Is Auften and Moore's failure to disclose their ownership of the property a violation of ASCE's Code of Ethics?


Yes. Canon 4 of the code reads as follows: "Engineers shall act in professional matters for each employer or client as faithful agents or trustees, and shall avoid conflicts of interest." Further, the guidelines to practice in category (a) of canon 4 have this to say: "Engineers shall avoid all known or potential conflicts of interest with their employers or clients and shall promptly inform their employers or clients of any business association, interests, or circumstances which could influence their judgment or the quality of their services."

Clearly, owning property affected by a recommendation for construction made as part of work for a client is a conflict of interest and must be disclosed. However, the more difficult question concerns Squyres's responsibility after learning of Auften and Moore's apparent property ownership.

At the zone leadership conferences, several options for Squyres were presented for consideration by the attendees:

  • Engage an independent engineer to give a second opinion because if the decision to build the road stands on technical merit there would be no ethical conflict.
  • Talk to Auften and Moore to hear their side.
  • Propose to Auften and Moore that they donate the money they stand to gain to civic and humanitarian organizations in the two townships.
  • Tell the townships what he's learned and let them handle it.
  • Seek independent advice from his professional society and his legal counsel.
  • Report Auften and Moore to the state licensing board.

The majority of participants were split fairly evenly between options 2 and 5. According to ASCE's bylaws, members are duty bound to promptly report any observed violations of the Code of Ethics to the Committee on Professional Conduct (CPC) when those perceived as being guilty of ethical lapses are ASCE members. In this case, the two options favored by participants at the conferences provided a means whereby Squyres could verify his facts and responsibilities before taking action. Once he had done this, participants agreed that other options came into play, among them terminating the contract with Auften and Moore, reporting the matter to the townships, or reporting the matter to the CPC and the state licensing board.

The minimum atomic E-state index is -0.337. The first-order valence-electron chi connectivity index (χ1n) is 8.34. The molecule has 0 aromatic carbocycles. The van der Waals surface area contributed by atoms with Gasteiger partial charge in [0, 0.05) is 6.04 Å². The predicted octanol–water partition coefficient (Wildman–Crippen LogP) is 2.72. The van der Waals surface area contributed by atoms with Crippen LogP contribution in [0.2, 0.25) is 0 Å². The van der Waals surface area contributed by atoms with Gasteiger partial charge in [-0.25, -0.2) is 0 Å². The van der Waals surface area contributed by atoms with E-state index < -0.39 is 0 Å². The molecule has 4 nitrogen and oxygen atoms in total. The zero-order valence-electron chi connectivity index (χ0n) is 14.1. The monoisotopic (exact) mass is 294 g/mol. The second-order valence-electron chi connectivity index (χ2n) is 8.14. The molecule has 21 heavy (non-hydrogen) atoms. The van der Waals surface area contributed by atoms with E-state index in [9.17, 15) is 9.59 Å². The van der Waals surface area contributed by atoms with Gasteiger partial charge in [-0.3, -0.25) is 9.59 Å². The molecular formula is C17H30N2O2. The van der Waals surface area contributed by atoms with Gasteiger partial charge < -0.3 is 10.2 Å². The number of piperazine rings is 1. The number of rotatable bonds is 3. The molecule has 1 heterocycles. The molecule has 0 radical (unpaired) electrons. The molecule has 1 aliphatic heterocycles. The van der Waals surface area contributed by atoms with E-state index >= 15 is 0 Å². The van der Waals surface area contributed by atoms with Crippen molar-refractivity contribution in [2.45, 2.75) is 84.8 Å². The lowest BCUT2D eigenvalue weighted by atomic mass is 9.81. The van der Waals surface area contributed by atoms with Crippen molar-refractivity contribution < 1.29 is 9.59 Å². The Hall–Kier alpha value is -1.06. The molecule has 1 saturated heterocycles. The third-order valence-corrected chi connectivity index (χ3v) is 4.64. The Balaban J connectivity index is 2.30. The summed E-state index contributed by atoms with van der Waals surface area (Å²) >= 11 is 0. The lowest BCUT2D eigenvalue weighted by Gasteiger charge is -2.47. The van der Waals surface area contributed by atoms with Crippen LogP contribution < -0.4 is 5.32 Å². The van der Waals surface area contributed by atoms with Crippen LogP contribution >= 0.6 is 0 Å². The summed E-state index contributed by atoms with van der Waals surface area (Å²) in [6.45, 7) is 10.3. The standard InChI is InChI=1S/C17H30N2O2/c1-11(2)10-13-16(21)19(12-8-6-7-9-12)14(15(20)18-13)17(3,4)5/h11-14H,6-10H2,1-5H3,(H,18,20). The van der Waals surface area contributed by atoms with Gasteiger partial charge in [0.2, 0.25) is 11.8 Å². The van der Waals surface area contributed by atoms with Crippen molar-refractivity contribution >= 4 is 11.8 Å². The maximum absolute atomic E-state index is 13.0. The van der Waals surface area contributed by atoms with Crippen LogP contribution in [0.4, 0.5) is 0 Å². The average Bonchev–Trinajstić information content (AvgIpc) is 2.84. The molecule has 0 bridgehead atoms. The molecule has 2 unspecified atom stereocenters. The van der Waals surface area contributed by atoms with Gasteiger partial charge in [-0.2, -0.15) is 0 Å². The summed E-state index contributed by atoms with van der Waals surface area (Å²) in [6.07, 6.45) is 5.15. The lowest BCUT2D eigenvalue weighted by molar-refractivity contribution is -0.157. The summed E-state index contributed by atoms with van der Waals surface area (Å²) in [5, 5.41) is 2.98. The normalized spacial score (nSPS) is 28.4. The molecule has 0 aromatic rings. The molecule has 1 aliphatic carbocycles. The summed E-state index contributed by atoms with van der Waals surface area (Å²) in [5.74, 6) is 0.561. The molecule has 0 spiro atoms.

The fruitful interchange of ideas at the leadership conference sessions devoted to the ethical aspects of engineering practice demonstrates the value and importance of discussing ethical issues with your friends and colleagues. Further details of this case will be published in the April issue of ASCE's Journal of Professional Issues in Engineering Education and Practice, along with the online voting results from the NIEE for the options noted above. The original case (97-4) and the actual findings of the National Society of Professional Engineers' Board of Ethical Review can be accessed online at http://www.niee.org/cases . William Lawson, Ph.D., P.E., and Brian Brenner, Ph.D., P.E., prepared the case study and dramatization.

© ASCE, ASCE News, April, 2006